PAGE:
aging · dogs · health · mindfulness · new year's resolutions · self care

Kim’s 2020 wellness goals, beyond the bike

Here at FFI I’m one of the “bike bloggers”; along with Cate, Sam, and Susan, I get jazzed about the riding. We all have different styles and prefer different kinds of riding-based holidays, but the bike is our collective thing.

As a committed (and pretty darn talented) road rider, usually my yearly wellness goals revolve around bike training, club riding, and trip planning. This year I still have some of these – I hope to go to my regular South Carolina training camp in March, and I’ll be taking my bike to the west of Ireland in July, while I’m there for a working holiday – but mostly my wellness goals this year are about other things.

Specifically, they are about long-term joint health, and about long-term mental health.

Here I am in South Carolina last March, posing for a selfie in green helmet and orange gilet. I am smiling because RIDING. I’m posing with a sign that says “East Fork Baptist Church”.

First, the joints. I have an autoimmune condition called Ankylosing Spondylitis, which if untreated can cause incredibly painful skeletal distortion as I age. I’m lucky to work in a town and at a university with an incredible teaching hospital network, and I have a wonderful rheumatologist, whom I trust and appreciate, following my condition.

(I’ll never forget my visit to her the day after the November 2016 presidential election. We had a brilliant chat, woman to woman, about how  dreadful we were each feeling before we talked about my hips. That visit also inspired one of my very favourite FFI posts, “What Women Weigh”; if you’ve not had a chance to read it, please click here.)

Alas, this past year I’ve noticed an uptick in my symptoms. I’ve had too many instances of anterior uveitis (a correlative condition – basically the inflammation of the iris, REALLY), and my hips have been stiff and sore more than usual. I don’t want to have to shift my A.S. treatment, because the next step up is to begin taking immunosuppressant drugs, which I’m very anxious about. (I WORK WITH STUDENTS #petridish) So, instead, I’m committing this year to making more time for yoga at home, as well as at my beloved Iyengar studio, and perhaps I’ll also fold in some sports physiotherapy.

I know this will mean dialing back on “regular” workouts to fit in more joint-focused, low-intensity stuff. I find dialing back on cardio and weights hard – #endorphins – but if I want to keep doing that into my old age, I need to reprioritize.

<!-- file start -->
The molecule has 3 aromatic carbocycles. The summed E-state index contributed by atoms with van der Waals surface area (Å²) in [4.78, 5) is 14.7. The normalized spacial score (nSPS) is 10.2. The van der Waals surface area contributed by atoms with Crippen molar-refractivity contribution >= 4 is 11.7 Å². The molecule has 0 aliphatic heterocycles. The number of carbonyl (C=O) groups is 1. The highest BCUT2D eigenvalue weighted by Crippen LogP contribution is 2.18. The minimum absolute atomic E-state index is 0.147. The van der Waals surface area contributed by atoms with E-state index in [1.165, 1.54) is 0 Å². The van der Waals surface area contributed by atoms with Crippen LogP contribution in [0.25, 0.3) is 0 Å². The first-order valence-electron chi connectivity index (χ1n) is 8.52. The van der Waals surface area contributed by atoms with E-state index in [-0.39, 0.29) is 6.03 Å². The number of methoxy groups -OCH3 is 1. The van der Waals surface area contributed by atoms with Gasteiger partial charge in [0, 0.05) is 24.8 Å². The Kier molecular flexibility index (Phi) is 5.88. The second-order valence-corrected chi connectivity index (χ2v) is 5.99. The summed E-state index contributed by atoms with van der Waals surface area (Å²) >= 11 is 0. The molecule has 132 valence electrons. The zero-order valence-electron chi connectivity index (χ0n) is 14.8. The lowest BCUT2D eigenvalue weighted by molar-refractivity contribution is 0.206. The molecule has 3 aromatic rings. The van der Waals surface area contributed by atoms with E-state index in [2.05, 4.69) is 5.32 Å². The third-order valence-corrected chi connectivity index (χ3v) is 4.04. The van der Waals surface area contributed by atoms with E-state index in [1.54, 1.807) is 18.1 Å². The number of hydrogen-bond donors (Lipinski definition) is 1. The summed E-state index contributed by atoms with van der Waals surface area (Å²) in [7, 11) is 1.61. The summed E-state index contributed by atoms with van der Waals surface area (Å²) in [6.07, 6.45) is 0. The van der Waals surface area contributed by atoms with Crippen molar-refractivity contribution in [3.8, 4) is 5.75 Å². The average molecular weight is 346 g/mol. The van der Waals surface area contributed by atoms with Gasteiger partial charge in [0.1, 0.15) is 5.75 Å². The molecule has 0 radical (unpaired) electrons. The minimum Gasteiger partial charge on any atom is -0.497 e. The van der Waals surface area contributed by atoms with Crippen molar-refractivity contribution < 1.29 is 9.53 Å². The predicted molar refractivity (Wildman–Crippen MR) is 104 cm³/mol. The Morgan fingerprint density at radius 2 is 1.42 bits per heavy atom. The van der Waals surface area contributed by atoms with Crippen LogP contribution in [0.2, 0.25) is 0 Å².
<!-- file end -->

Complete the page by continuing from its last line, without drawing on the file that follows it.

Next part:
A group of seven ordinary humans practice ‘hanging sirsasana’ (supported headstand) at a rope wall in an Iyengar Yoga studio. Iyengar uses a wide range of props to ensure all students are safe and supported in poses, which means they can receive maximum stretch benefits without any risk to joints.

Second, the mental health stuff.

I’ve been going to Jungian, talk-therapy based psychotherapy for about 18 years, on and off. My doctor in Toronto is covered by our provincial health insurance (YES to medicare for all, friends! It is literally life-changing!), and he more or less saved my life in the mid-2000s. But after all this time, last summer I realized that I’d learned most of what I could learn from him about the traumas of my past, and yet I was still feeling sadness and far too much unexplained rage.

I chatted with Susan about this on a long dog walk last Christmas. She agreed that I sounded like I’d plateaued in my learning with Dr A, and she suggested I give a different kind of therapy a try to see where it leads me.

(Susan, in addition to being a bike person, is our resident “why dog walks are critical fitness activities” blogger. My favourite of her posts on the topic is here. IT IS HILARIOUS AND PROFOUND.)

Susan’s lab Shelby, in Christmas bow and posing with bedecked tree; this snap is from a post a few short weeks ago. Everyone needs more Shelby.

Thanks to Susan’s advice, I’ve now begun a course of EMDR therapy here in my home city. It’s been remarkable so far: I’m learning to revisit certain of my past traumas in safety, and to dissociate the feelings I carry about them from my traumatizing memories. Already I feel lighter, I have more compassion for those who previously enraged me, and I’m looking forward to making more discoveries in 2020. I know there’s a way to go yet, but I also see that the end can be filled with light.

This therapy is not government-covered, nor does my private work-based insurance cover it (beyond a measly 15 bucks a session. WHATEVS). And it is not cheap.

After factoring it into my working 2020 budget (I paid off my car, and redirected the money from the car payments toward it), I realized that I will also need to scale back some other fitness spending to accommodate it. So I may or may not get back to rowing, as I’d hoped, in 2020; we’ll see. And while I need a new saddle, I think I’ll also need to rely on my fantastic partner for more cycling-related presents throughout the year, rather than let myself wander into any bike shops on whims.